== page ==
*Internal space* is the coordinate
system mental ray uses to present intersection points and other
points and vectors to shaders. All points and vectors in the state
are presented in internal space, namely `org`, `dir`,
`point`, `normal`, `normal_geom`,
`motion` and `derivs`, *except* `bump`
basis vectors which are in object
space. The actual meaning of internal space is left undefined,
it varies between different versions of mental ray and depends on
the `space` given in the `options` block of the
scene. **A shader must not assume that internal space is identical
to world space**, even though this is true in most scenes.

*World space*- is the coordinate system in which modeling and animation takes place.
*Object space*- is a coordinate system relative to the object's origin. The modeler that created the scene defines the object's origin. Most translators use the center of the bounding box of the object as the object origin.
*Camera space*- is a coordinate system in which the camera is at the coordinate
origin
*(0, 0, 0)*with an*up*vector of*(0, 1, 0)*and looking down the negative Z axis. *Raster space*- is a two-dimensional pixel location on the screen bounded by
*(0, 0)*in the lower left corner of the image, and the rendered image resolution. The center of the pixel in the lower left corner of raster space has the coordinates*(0.5, 0.5)*. *Screen space*- is defined such that
*(-1, -1/a)*is in the lower left corner of the screen and*(1, 1/a)*is in the upper right, where*a*is the aspect ratio of the screen (the relation between its width and height).

Most shaders never need to transform between spaces. Texture
shaders frequently need to operate in object space. For example, in order to
apply bump basis vectors to `state→normal`

, the
normal must be transformed to object space before the bump basis
vectors are applied, and back to internal space before the result
is passed to any mental ray function such as *mi_trace_reflection*.
mental ray offers 18 functions to convert points, vectors and
normals between coordinate spaces:

function |
operation |
---|---|

mi_point_to_world(s,p_r,p) |
internal point to world space |

mi_point_to_camera(s,p_r,p) |
internal point to camera space |

mi_point_to_object(s,p_r,p) |
internal point to object space |

mi_point_from_world(s,p_r,p) |
world point to internal space |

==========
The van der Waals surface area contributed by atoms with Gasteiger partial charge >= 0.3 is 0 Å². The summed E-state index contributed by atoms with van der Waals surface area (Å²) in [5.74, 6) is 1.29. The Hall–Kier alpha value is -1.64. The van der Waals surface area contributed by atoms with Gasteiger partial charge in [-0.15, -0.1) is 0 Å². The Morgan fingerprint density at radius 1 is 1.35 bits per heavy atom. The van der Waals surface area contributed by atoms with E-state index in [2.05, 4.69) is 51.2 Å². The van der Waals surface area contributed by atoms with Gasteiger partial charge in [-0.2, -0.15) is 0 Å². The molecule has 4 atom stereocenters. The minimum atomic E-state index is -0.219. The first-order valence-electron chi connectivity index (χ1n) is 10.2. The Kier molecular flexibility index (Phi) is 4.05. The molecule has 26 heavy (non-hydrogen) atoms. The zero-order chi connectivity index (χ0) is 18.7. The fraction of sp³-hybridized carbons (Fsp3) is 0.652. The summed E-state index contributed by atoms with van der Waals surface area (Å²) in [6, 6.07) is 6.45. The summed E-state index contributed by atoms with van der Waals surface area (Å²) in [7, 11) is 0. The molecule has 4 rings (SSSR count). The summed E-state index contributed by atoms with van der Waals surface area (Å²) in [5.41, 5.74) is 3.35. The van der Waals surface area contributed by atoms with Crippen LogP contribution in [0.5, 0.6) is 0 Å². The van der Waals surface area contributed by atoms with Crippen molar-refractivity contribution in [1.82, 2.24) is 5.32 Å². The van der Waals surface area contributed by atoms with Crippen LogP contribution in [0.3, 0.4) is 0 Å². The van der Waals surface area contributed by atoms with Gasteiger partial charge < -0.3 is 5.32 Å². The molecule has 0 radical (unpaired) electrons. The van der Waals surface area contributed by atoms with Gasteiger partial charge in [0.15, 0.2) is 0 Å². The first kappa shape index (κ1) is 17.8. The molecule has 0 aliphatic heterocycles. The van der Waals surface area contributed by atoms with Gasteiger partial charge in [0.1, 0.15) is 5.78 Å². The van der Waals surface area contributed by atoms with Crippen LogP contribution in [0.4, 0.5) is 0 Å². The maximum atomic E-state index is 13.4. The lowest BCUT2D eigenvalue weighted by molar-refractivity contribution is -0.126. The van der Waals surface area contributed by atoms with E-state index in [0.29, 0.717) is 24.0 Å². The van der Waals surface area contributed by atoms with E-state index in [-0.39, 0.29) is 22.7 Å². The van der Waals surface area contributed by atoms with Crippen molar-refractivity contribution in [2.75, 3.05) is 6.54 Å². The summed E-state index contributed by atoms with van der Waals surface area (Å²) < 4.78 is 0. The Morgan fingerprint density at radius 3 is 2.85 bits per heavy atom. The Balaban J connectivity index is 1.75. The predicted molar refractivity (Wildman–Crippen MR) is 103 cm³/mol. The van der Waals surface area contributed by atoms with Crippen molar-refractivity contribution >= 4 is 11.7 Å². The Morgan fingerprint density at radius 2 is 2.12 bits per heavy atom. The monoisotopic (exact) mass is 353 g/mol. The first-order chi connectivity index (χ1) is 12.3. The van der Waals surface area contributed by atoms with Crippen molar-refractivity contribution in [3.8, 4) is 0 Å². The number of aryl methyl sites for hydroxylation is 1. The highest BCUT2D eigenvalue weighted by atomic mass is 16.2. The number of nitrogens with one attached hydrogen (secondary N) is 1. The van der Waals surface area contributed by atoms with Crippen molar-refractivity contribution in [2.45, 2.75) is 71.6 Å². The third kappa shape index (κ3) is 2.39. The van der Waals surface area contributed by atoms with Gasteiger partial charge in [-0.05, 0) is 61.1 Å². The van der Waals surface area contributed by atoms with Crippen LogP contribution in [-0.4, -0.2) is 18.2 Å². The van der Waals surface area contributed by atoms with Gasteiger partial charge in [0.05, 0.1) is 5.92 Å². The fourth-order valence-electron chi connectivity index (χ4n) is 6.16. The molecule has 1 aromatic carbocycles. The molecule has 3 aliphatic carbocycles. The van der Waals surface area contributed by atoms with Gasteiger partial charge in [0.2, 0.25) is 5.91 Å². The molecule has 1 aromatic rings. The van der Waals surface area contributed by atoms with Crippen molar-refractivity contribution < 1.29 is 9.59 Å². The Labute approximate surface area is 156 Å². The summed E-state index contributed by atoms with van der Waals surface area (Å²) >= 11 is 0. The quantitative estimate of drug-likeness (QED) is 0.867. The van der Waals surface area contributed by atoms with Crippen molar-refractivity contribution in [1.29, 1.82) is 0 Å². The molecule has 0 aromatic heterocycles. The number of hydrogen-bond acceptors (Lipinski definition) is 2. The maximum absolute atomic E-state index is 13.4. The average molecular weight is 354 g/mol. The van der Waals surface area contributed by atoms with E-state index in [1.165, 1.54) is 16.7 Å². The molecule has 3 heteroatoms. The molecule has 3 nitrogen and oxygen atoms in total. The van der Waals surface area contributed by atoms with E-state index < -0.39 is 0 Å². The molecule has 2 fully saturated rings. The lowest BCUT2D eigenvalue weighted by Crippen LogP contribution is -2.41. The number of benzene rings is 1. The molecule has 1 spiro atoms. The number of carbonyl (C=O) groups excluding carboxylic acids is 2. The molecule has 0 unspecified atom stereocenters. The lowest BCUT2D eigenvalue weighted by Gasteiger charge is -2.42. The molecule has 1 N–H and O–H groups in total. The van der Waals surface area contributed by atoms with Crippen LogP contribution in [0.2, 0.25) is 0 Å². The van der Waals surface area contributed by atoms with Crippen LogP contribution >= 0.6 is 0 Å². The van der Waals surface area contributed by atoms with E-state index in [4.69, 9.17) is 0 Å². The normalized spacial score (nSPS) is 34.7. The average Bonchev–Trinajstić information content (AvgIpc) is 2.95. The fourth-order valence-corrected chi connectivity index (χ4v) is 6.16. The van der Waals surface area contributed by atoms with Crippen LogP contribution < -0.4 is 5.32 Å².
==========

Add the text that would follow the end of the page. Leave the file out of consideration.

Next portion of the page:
mi_point_from_camera(s,p_r,p) |
camera point to internal space |

mi_point_from_object(s,p_r,p) |
object point to internal space |

mi_vector_to_world(s,v_r,v) |
internal vector to world space |

mi_vector_to_camera(s,v_r,v) |
internal vector to camera space |

mi_vector_to_object(s,v_r,v) |
internal vector to object space |

mi_vector_from_world(s,v_r,v) |
world vector to internal space |

mi_vector_from_camera(s,v_r,v) |
camera vector to internal space |

mi_vector_from_object(s,v_r,v) |
object vector to internal space |

mi_normal_to_world(s,v_r,v) |
internal normal to world space |

mi_normal_to_camera(s,v_r,v) |
internal normal to camera space |

mi_normal_to_object(s,v_r,v) |
internal normal to object space |

mi_normal_from_world(s,v_r,v) |
world normal to internal space |

mi_normal_from_camera(s,v_r,v) |
camera normal to internal space |

mi_normal_from_object(s,v_r,v) |
object normal to internal space |

Point and vector transformations are similar, except that the vector versions ignore the translation part of the matrix. Normal transformations are similar to vector transformations, except that the transpose of the inverse transformation matrix is used. In this way it is ensured that if a vector and a normal are orthogonal in one coordinate system they remain orthogonal after they have been transformed to a different coordinate system. This holds for arbitrary, not necessarily orthogonal transformations.

The length of vectors is preserved only if the transformation
matrix does not scale. The *mi_point_transform* and *mi_vector_transform* functions are
also available to transform points and vectors between arbitrary
coordinate systems given by a transformation matrix. *mi_vector_transform_T* transforms
with the transpose of the matrix and can be used for the
transformation of normals.

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